A Facial-Recognition Tour of New York

We’re being watched. But when, and by whom? Kashmir Hill, the author of the new book “Your Face Belongs to Us,” took a walk around midtown the other day, to check out a few businesses that routinely capture visitors’ biometric data. She wore a red coat and white boots, and her hair was a faded purple. First up: Macy’s Herald Square. “Let’s see if Macy’s is still collecting face-recognition data,” she said. Businesses that do so are required by city law to post signs alerting visitors. She’d noticed, earlier, that the store’s signs were “very affixed to their walls.” One in an entrance vestibule, below an inflatable reindeer, stated that Macy’s “collects, retains, converts, stores, or shares customers’ biometric identifier information.”

Inside, Hill approached a member of the store’s red-blazered security staff, who affirmed that the cameras deter shoplifters. Nearby, a shopper wearing a gray puffer noticed a camera overhead, and Hill began chatting with him. “If the costs aren’t getting passed down to us, do you give up a little freedom for cheaper prices?” the shopper asked. Next, Hill engaged an architect from Brooklyn about the issue. “You don’t know that your data’s being collected,” the architect said. “There should be a bigger sign.”

Macy’s has used Clearview AI, one of the subjects of Hill’s book. (Popular Google searches involving the firm include “Is Clearview AI banned in the U.S.?,” “Does Clearview AI have my photo?,” “Does the F.B.I. use Clearview AI?”) A 2020 data breach at Clearview, which was founded, in 2017, by two men who met at the Manhattan Institute, helped reveal that Madison Square Garden and thousands of law-enforcement agencies had used the technology, too.

Hill’s next stop was the Moynihan Train Hall, in Penn Station. On the way, she noticed an N.Y.P.D. security camera on a street-light pole. “There’s some things we allow businesses and companies to do that we’re pretty uncomfortable seeing government actors do,” she said. “If the government scraped all our photos and created this massive face-recognition database, we’d probably say that seems unconstitutional. But a private company does it and the government just buys from them.”

At the station, she met up with James Mermigis, a lawyer representing two Madison Square Garden employees who were fired for not complying with vaccine mandates. Together, they walked over to the Garden. They had tickets to a concert by the 1975, but they had no intention of watching the show.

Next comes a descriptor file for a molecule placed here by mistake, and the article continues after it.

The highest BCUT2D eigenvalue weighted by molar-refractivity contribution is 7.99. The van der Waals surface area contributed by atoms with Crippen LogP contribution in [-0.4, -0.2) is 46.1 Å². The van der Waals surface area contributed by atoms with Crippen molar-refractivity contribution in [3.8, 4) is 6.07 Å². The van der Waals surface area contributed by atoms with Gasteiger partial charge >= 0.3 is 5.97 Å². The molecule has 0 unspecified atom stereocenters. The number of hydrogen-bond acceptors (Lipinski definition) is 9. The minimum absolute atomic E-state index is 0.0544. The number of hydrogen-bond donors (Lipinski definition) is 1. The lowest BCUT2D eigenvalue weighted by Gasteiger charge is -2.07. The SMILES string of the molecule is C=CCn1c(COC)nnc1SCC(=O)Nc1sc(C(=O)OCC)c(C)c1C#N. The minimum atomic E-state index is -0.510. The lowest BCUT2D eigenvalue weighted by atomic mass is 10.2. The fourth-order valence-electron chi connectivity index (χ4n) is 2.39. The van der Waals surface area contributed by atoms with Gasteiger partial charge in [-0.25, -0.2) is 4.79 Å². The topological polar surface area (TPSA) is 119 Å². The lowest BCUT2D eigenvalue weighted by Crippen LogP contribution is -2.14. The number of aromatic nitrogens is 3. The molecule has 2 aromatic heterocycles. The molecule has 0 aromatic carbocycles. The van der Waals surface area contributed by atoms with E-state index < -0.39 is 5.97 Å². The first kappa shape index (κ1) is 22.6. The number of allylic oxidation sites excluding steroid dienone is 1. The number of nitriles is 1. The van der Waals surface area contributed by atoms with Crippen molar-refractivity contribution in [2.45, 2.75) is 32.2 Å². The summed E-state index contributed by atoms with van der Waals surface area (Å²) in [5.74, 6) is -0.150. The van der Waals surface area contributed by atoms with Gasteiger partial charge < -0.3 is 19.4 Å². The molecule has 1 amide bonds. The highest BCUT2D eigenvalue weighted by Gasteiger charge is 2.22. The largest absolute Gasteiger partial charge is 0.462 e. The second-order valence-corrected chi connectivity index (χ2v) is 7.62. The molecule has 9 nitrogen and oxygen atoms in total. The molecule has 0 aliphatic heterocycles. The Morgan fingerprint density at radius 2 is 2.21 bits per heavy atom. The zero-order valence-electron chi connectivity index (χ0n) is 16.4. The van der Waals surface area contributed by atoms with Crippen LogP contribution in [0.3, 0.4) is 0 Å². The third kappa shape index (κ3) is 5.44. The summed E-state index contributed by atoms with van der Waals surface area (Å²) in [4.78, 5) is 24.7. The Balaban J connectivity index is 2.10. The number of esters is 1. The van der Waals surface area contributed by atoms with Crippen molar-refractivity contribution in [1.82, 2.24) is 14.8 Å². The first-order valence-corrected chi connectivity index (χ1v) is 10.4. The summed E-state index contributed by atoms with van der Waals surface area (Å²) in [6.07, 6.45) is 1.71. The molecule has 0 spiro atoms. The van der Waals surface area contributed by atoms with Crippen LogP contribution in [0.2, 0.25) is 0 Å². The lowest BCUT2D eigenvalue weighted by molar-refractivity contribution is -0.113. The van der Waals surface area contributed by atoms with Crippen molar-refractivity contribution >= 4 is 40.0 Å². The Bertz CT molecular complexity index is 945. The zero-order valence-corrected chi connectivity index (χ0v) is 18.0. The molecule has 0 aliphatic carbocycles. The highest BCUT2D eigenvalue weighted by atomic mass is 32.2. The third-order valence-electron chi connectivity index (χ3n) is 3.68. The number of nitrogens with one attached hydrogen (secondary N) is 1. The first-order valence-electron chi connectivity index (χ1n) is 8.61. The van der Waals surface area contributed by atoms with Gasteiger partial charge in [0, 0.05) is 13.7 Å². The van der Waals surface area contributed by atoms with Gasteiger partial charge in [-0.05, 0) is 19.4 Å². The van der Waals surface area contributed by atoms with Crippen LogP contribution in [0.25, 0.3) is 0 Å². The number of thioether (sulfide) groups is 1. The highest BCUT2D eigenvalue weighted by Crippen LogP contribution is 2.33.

“I’ve never even heard of the 1975,” Mermigis admitted. “I had to Google it.” They were there on an undercover mission. The Garden’s owner, James Dolan, has been using facial-recognition software to screen for lawyers who are engaged in legal cases against his companies, barring them from his venues. In the most high-profile ejection, a lawyer chaperoning her daughter’s Girl Scout troop to see the Rockettes at Radio City Music Hall was forced to sit out the show. Another man, whose twin brother is a lawyer, was recently forced to show I.D. before taking his seat at a Knicks game.

“I think the idea was, if you punish the lawyers, maybe they don’t drag the lawsuits out for years,” Hill said. “I was shocked by how many lawyers want to get into M.S.G. They’re all trying to go to Phish shows.” Hill tried to get in the Garden another time, with a banned lawyer, and the lawyer was turned away. (Recently, M.S.G. was the subject of a proposed class-action lawsuit alleging that the company “is weaponizing its facial recognition technology system and the consumer biometric data it collects to intimidate actual and prospective litigants and their attorneys.”)

Hill and Mermigis shuffled through the Garden’s metal detectors, under the black lenses of security cameras, and approached the ticket-scanning kiosks. “This should be fun!” Hill said.

“Can you explain this gaping hole in your résumé?”

Cartoon by Jonathan Rosen

To her astonishment, they walked right in. Mermigis, slightly deflated, located a security guard. “Do you use facial recognition?” he asked the man.

“Yeah,” the guard replied. Mermigis confessed that he was one of the lawyers banned by Dolan.

“Oh, you’re a lawyer?” the guard asked, unsure what Mermigis was driving at.

“You’d have already gotten a call at this point, right?” Hill asked.

“Look, I don’t think you’re going to get targeted,” another guard said. “It’d probably just be a bigger lawsuit if you did.”

“So you’re saying that, because of the lawsuit now, they’re not enforcing it anymore?” Mermigis asked.

“I don’t think so,” the second guard said. “They’re only going to get in the headlines.” He winked and added, “We didn’t have this talk.”

Walking to the escalator, Hill theorized that perhaps lawyers were only banned from sporting events. (A spokesperson from M.S.G. later said that discrimination cases, like the one Mermigis was pursuing, are exempt from the ban.) Mermigis headed home. He was planning to return for a Knicks game the following week. Hill decided to catch a little bit of the show. It was her first time at the Garden. ♦

Leave a Reply

Your email address will not be published. Required fields are marked *